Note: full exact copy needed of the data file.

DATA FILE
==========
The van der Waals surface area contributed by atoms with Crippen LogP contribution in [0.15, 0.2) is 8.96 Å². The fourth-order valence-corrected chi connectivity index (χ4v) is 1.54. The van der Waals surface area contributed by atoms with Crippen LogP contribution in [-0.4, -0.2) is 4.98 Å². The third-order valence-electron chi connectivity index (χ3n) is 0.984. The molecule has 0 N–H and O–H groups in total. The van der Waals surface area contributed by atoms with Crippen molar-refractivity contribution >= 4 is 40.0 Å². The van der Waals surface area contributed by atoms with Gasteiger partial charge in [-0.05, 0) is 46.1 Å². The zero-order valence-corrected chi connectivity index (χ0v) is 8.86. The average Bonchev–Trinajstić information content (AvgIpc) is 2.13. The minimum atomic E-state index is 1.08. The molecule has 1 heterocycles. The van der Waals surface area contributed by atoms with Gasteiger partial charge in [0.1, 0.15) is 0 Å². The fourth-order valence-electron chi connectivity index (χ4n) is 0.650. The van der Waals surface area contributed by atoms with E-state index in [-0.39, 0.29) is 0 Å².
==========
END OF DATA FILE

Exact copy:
The van der Waals surface area contributed by atoms with Crippen LogP contribution in [0.15, 0.2) is 8.96 Å². The fourth-order valence-corrected chi connectivity index (χ4v) is 1.54. The van der Waals surface area contributed by atoms with Crippen LogP contribution in [-0.4, -0.2) is 4.98 Å². The third-order valence-electron chi connectivity index (χ3n) is 0.984. The molecule has 0 N–H and O–H groups in total. The van der Waals surface area contributed by atoms with Crippen molar-refractivity contribution >= 4 is 40.0 Å². The van der Waals surface area contributed by atoms with Gasteiger partial charge in [-0.05, 0) is 46.1 Å². The zero-order valence-corrected chi connectivity index (χ0v) is 8.86. The average Bonchev–Trinajstić information content (AvgIpc) is 2.13. The minimum atomic E-state index is 1.08. The molecule has 1 heterocycles. The van der Waals surface area contributed by atoms with Gasteiger partial charge in [0.1, 0.15) is 0 Å². The fourth-order valence-electron chi connectivity index (χ4n) is 0.650. The van der Waals surface area contributed by atoms with E-state index in [-0.39, 0.29) is 0 Å².